And in that transition period Fr Darren asked me to join the ACS council as one of its members. A huge honour for me to be considered. The first ordained female to take a seat in this forum. And for me, as I hope for the society, a brave and well placed move. I bring with me a whole host of experience from a church, as connected as it is in being an Anglican province, which is very different in its culture. The Church in Wales is a smaller more family-styled province which has, in my own experience, by several of its Bishops over the time I was there, been welcoming to those of us of such a tradition amongst them. So I bring with me that experience of finding space within a church that has no formal strategy for a place for AngloCatholics but seeks in love to make that space for all to engage.
I bring with me the rather unusual context of being ordained as a Deacon and living in the Anglo-Catholic tradition. It at times feels like the church  struggles with those who exercise a similar ministry to myself. In truth some in the Anglo-Catholic tradition seem not to be so sure about my existence because, a woman in a collar is just wrong! And those in the more liberal tradition seem to see me as some kind of traitor to womankind! Those situations withstanding I bring the reality that we have a church that is predominantly attended faithfully by women. So I hope to be able to help the Society answer questions about how do we speak into the real set up of the congregations we have in front of us.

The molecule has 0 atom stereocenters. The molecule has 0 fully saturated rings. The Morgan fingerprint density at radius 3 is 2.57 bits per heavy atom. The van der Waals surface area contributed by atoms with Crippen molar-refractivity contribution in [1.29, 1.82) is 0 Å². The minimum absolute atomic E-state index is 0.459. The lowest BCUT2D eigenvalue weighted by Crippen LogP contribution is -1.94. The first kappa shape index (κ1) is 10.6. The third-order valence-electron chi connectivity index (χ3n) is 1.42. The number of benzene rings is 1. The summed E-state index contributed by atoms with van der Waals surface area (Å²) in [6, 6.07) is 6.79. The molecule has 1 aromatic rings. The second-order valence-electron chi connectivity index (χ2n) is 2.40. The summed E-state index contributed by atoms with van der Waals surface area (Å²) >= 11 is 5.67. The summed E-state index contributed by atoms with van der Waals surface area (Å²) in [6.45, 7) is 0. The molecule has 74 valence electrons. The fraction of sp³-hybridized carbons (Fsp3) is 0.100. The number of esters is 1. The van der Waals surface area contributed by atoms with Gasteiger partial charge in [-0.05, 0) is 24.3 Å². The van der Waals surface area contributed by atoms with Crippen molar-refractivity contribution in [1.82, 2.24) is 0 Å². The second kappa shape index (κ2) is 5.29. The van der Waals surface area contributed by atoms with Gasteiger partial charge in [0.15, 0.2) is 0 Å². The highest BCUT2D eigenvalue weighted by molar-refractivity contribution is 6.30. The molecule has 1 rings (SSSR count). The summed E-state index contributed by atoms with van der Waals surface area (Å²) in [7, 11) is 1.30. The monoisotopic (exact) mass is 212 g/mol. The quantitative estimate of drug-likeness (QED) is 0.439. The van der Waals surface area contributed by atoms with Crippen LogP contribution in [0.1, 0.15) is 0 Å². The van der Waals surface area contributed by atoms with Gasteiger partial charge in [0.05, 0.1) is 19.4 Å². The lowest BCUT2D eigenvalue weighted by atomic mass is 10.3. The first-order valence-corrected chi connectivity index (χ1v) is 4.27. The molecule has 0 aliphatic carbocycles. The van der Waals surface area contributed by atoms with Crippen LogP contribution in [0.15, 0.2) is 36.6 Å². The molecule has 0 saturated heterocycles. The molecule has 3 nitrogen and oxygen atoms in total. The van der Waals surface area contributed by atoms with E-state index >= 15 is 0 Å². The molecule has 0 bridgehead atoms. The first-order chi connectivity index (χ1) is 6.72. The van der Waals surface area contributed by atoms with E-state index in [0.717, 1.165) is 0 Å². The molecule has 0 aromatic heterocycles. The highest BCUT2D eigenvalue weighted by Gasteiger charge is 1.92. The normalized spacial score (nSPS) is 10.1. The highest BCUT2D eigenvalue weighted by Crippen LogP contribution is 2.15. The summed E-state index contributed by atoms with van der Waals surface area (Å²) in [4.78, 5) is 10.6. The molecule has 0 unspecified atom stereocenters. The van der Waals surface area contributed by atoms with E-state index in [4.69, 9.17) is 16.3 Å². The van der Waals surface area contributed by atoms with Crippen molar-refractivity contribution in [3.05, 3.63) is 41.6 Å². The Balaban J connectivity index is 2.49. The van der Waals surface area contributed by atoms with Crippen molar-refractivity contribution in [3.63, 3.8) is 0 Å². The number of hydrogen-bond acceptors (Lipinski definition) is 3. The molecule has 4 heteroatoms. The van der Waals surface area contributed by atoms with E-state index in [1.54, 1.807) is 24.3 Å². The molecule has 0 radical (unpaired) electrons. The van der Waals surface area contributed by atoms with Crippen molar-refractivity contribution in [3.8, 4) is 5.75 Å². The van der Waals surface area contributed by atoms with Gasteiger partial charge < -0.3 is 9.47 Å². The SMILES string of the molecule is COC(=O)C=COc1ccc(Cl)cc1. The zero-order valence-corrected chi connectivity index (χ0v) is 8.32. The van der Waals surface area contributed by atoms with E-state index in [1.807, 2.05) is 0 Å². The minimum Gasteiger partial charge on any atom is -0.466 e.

I hope that my experience of working with younger people can be something with the ACS can use to its advantage in encouraging younger people to consider their own vocation in the context of their own discipleship. I look forward to being given the opportunity to speak into the discussions on vocation and the catholic tradition and hopefully widen the horizon of the church in their concepts of the needs of the church today.
To bring a new perspective to the work of the ACS I hope and pray will further encourage the church in its needs to engage the church with the reality of the world in which we live, so that the gospel message may continue to be engaged in the world of today.


This article has been taken from the Additional Curates’ Society publication

5 thoughts on “NOT CALLED TO PRIESTHOOD: Deacon Sarah Gillard-Faulkner

  1. I am a Reader in the Church of England and have been involved in prison ministry at HMP Onley for many years, going back to when it was a YOI and now a Category C men’s prison. Sarah has served in the Chaplaincy Team for the past year. We have a Pentecostal Managing Chaplain and a multifaith team including three Imams, a Roman Catholic, a C of E woman priest and representatives of a number of other faiths, also volunteers like me and a Quaker. For me, one of the really good things about such a ministry is working alongside a variety of other people. We learn from one another and together we offer the prisoners the spiritual support that is so vital in what can otherwise be a soulless experience.

    Liked by 1 person

  2. Your story is very interesting, I did grow up in the Anglican Church and was for a short time a Sunday School teacher. I don’t go to church now but I like to think the Christian Church still guides me. For a number of years I was a school teacher, I am now retired and live with my husband of fifty years. Finding a place in this complex, changing world can sometimes be difficult. You seem to have found your vocation.

    Liked by 1 person

    1. Thanks, Vera, for your comment. I haven’t met Sarah myself, but she is very clear about her direction, and that’s helpful for others. Keep warm in this weather! Gill